A few weeks ago, one of my bridesmaids, Nell, tweeted a picture of me and my bridesmaids, hands in pockets, with the caption, “My friend got married last month and her dress and the bridesmaids’ dresses ALL HAD POCKETS. And yes, we did use them for storing snacks, thank you for asking.”

Nell casually joked that it would go viral, then boarded a flight to Texas.

Was I making a feminist statement, did I want to challenge the fashion industry?

Perhaps it was a quiet news day. Perhaps we’re all just tired of Brexit and American politics. Perhaps we’re just desperate for a fun, good news story, but whatever it was, we’d somehow hit the right note. When Nell landed, she discovered that thousands of people had liked the tweet, women globally were cheering for more pockets on clothing, and we were, unbelievably, going viral.

Within hours, news outlets began getting in touch, asking where the dresses were from, was I making a feminist statement, did I want to challenge the fashion industry? I began responding to the likes of Fox News and the BBC, at first finding it ridiculous, but quickly realising that the pockets were, in fact, a feminist statement – if by ‘feminist statement’ you just mean ‘asking that women have the same as men’. If men get pockets, then why shouldn’t we?

Fighting for pockets on a dress might not stop rape, forced marriage, and FGM around the world, but it does promote the basic premise that women are valuable, capable, strong, and equal to men.

Gradually I was able to open up discussion, not just about pockets, but more broadly about women’s issues. When you look at the global scale of injustice, a lack of pockets is really rather minor, but I discovered that it feeds into much wider concerns. Firstly, it suggests that there should be more emphasis on whether women’s clothing makes them look good, than whether it practically equips them to do all that they’re capable of. Secondly, fighting for pockets on a dress might not stop rape, forced marriage, and FGM around the world, but it does promote the basic premise that women are valuable, capable, strong, and equal to men.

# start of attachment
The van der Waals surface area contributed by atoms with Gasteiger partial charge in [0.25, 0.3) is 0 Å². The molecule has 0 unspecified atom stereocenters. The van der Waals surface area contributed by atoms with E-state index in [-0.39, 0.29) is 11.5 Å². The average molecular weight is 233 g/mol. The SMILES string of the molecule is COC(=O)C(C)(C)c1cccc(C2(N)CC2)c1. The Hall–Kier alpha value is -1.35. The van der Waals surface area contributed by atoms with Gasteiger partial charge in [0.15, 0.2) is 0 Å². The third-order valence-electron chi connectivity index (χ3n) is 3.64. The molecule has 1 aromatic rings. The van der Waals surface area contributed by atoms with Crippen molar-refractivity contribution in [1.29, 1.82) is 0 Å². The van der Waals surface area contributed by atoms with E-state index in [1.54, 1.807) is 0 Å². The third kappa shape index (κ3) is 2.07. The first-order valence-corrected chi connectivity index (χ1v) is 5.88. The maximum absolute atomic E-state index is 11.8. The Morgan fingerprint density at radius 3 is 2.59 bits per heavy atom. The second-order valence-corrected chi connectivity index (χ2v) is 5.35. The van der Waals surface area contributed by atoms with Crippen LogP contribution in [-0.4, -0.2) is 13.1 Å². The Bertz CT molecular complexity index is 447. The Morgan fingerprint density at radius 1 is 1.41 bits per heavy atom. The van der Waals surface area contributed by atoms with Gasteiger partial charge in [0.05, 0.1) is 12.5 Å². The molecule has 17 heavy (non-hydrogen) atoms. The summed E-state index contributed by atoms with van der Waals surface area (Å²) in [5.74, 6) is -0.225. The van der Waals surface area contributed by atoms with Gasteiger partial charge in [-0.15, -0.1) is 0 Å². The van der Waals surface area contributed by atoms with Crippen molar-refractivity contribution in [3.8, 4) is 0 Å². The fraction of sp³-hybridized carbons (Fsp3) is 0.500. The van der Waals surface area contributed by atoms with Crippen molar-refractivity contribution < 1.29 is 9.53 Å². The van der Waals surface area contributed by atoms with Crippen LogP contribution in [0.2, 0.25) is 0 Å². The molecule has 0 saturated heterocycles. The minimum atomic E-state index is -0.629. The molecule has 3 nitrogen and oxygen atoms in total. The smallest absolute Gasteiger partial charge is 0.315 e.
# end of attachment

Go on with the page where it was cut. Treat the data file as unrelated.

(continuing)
I won’t deny, it was a wild ride for a few days – and my mother can now proudly say that her daughter featured on Brazilian TV – but after the hype died down, I was left wondering whether my attempt to use my new-found platform for good would really change the plight of women around the world. I pray it might, but I’m honestly unsure it will.

Jesus is far more exciting and freedom-fighting than pockets on women’s clothing.

The message that I really want to share, the one that actually will change things for humanity globally, is Jesus. He was what I wanted to talk about during hurried phone calls with time-precious journalists, or brief conversations with amused friends who’d spotted us online. Jesus is far more exciting and freedom-fighting than pockets on women’s clothing.

As I’ve reflected on it all, I’ve asked myself whether I should have made more of an effort to talk about Jesus. Whether I should have made space for Him in conversations, and pushed to talk more about Him than about pockets. Perhaps I missed a golden opportunity to share Jesus, on a scale that I’ll probably never have again.

But I’ve also come to realise that Jesus isn’t worried about whether He goes viral on social media – one day, the whole world will see who He really is! Until then, He’s not in the business of building a movement that quickly gains followers but dies out within a week like our pocket story did. Instead, He’s building a kingdom with far more impact and longevity than a viral sensation.

My comments about pockets may not change things for women around the world, but I know that Jesus will. I don’t need to fear that I missed my shot to make a difference, because I know that Jesus is still at work, and in His grace, I still get to be a part.

If you want to go viral, I honestly still don’t understand how it happens. But if you want to have a real impact, try talking about Jesus.